When was “the global”? Thinking without limits


By Fabio Santos, Free University of Berlin

Some knowledge of world history is indispensable to the sociologist; without such knowledge, no matter what else he knows, he is simply crippled.


C. Wright Mills, 1959, p. 215

Discussions on global sociology have primarily focused on spatial scales such as the national versus the international, the regional versus the transregional, or the local versus the global. However, there has been a notable lack of attention given to the temporality of “the global.” While the critique of methodological nationalism (Beck & Sznaider, 2006; Wimmer & Glick Schiller, 2002) has gained traction in the social sciences, the critique of methodological presentism (Elias, 1987) has largely gone unnoticed. This oversight is exacerbated by the tendency that if invoked, historical explanations tend to serve culturally deterministic arguments: As Peter Wagner (2001, p. 78) puts it, “either ‘timeless’ snapshots are taken of the social world, or history is invoked to deterministically explain the present.”

I am writing this blog post to engage the sociological imagination proposed by C. Wright Mills (1959): he argues that the sociologist’s essential role is to place societies and biographies within broader historical processes. I combine this engagement with reflections on the origins and duration of “the global,” audaciously thinking against the theoretical, methodological, and epistemological limits set by the bulk of canonized Northern sociological theories of globalization which date it to the second half of the 20th century and, in doing so, ignore that early sociological thought was concerned with global issues in the late 19th and early 20th centuries (Connell, 2007). With the current surge in global sociology publications, events, and classes, the question arises as to whether this interest can be attributed to a sudden realization that we are living in a global age that is distinct from earlier global connections. Several important caveats have been made about the distinctiveness of today’s globality. Retrieving some of these objections, I urge global sociological scholarship to address the temporality of “the global”: Does it follow the mainstream theories of globalization and locate it in the late 20th century, with globalization being one of the “consequences of modernity” (Giddens, 1990)? Or does global sociology identify global entanglements much earlier, regard them as constitutive of modernity, and make them the starting point for its theorizing? Inspired by connected fields such as global history (e.g. Subrahmanyam, 1997), non-Eurocentric anthropology (e.g. Randeria, 1999), and world-systems analysis (e.g. Wallerstein’s multi-volume opus starting with Wallerstein, 1974), an increasing number of sociologists have advocated for the latter, framing global sociology as global historical sociology (e.g., Bhambra, 2007; Boatcă, 2013; Go & Lawson, 2017; Santos & Boatcă, 2022).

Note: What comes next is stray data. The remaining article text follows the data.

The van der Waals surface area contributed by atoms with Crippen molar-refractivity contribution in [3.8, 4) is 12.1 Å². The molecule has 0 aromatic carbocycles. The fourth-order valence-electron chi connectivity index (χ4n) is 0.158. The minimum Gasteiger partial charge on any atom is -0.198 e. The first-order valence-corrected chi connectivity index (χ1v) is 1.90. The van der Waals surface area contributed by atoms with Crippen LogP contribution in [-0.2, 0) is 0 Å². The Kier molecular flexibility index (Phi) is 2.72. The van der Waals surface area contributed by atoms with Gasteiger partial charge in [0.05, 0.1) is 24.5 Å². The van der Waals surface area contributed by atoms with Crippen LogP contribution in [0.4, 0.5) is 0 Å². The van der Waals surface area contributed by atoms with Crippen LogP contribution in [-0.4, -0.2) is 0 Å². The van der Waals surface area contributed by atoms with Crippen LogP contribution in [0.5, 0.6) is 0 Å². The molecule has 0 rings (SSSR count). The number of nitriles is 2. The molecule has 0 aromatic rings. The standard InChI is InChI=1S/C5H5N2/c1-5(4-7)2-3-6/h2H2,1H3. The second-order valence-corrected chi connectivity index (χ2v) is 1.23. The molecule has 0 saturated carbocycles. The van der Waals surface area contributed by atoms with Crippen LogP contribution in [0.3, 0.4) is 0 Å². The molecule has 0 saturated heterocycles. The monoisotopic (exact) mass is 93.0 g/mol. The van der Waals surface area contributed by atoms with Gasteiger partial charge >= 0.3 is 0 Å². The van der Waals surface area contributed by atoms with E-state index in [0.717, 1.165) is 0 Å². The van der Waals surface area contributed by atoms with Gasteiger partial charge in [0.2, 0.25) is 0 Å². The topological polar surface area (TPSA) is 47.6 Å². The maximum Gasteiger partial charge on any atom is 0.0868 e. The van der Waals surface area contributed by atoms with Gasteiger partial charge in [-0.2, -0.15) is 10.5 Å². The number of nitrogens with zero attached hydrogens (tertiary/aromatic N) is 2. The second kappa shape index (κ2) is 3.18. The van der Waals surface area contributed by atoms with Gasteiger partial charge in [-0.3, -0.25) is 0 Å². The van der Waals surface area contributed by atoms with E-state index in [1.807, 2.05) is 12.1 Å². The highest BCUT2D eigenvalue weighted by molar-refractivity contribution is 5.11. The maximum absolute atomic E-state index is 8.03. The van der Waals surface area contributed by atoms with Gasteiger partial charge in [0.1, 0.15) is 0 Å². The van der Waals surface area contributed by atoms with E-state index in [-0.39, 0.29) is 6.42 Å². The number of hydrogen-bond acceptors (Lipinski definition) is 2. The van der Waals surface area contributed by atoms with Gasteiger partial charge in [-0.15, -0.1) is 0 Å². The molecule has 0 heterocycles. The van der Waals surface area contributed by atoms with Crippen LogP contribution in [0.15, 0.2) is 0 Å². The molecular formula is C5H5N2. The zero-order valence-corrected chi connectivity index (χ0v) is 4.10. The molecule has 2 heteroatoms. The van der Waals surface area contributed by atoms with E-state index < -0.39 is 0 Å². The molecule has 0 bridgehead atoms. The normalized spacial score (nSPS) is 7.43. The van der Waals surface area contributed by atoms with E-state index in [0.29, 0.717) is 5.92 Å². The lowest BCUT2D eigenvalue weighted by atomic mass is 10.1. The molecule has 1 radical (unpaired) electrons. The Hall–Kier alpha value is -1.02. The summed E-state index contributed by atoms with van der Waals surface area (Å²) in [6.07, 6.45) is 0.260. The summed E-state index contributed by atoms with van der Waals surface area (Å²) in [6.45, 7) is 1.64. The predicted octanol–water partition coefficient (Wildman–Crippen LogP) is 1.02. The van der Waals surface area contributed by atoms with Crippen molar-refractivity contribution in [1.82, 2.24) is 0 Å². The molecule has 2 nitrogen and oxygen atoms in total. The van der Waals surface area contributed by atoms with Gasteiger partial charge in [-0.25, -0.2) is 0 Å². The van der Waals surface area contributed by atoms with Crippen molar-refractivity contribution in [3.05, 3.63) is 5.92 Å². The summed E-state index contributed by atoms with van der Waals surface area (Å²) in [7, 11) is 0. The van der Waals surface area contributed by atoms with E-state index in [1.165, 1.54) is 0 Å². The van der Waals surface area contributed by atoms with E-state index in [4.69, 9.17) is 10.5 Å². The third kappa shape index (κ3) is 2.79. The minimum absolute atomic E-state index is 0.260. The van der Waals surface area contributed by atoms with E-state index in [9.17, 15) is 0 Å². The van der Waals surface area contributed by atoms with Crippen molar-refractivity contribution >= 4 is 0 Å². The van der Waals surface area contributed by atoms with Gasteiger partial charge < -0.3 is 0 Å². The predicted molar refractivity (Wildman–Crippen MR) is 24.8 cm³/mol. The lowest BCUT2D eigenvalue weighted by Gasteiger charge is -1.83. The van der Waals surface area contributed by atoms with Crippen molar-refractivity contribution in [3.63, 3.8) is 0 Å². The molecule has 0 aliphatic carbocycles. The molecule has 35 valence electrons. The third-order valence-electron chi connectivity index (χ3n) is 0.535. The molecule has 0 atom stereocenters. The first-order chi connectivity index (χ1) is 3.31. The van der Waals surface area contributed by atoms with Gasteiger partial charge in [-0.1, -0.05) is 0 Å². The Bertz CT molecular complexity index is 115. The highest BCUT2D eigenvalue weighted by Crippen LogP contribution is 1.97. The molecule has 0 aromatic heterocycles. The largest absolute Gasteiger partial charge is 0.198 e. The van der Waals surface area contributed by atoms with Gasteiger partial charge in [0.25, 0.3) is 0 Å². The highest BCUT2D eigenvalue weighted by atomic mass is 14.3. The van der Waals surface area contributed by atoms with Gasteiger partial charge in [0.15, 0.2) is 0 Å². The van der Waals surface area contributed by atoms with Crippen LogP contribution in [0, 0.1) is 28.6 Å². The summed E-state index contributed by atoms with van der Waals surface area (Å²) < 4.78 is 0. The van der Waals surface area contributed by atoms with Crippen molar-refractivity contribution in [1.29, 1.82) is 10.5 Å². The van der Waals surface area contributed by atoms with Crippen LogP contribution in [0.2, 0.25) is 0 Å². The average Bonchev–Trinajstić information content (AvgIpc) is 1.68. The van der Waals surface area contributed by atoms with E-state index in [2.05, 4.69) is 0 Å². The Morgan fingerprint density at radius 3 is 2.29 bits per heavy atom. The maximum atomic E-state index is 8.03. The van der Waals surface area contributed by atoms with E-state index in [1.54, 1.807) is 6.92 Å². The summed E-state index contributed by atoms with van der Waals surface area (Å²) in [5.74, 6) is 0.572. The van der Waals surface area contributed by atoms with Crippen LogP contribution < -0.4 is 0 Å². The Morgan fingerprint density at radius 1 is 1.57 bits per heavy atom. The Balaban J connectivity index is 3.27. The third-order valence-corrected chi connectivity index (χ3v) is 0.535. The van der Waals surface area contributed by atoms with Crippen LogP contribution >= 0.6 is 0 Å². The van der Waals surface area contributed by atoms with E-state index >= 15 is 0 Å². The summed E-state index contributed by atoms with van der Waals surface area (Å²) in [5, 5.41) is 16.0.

Within sociology, however, it was Stuart Hall who pioneered the interlinking of globality and history in the 1990s: an exercise in historical discourse analysis, his seminal essay “The West and the Rest: Discourse and Power” (1992) exposes the geographical inaccuracy of such oversimplified binaries constructed by and in favor of the self-proclaimed West. To Hall, these are historical rather than spatial categories stabilized time and again through a system of representation in which the manifold groups othered as non-Western have little to no say. It is hence no coincidence that the title of my blog contribution references and pays homage to Hall’s work: in his influential text “When was ‘the post-colonial’? Thinking at the limit” (1996), he defends the field of post-colonial studies against its critics and employs “thinking at the limit” as a method, arguing that instead of cementing essentialist binaries, the term “post-colonial” allows for the analysis of ambiguities and seeming paradoxes resulting from the global transformations set in place by colonialism:

It follows that the term ‘post-colonial’ is not merely descriptive of ‘this’ society rather than ‘that’, or of ‘then’ and ‘now’. It re-reads ‘colonisation’ as part of an essentially transnational and transcultural ‘global’ processand it produces a decentred, diasporic or ‘global’ rewriting of earlier, nation-centred imperial grand narratives. Its theoretical value therefore lies precisely in its refusal of this ‘here’ and ‘there’, ‘then’ and ‘now’, ‘home’ and ‘abroad’ perspective. ‘Global’ here does not mean universal, but it is not nation- or society-specific either. (Hall, 1996, p. 247)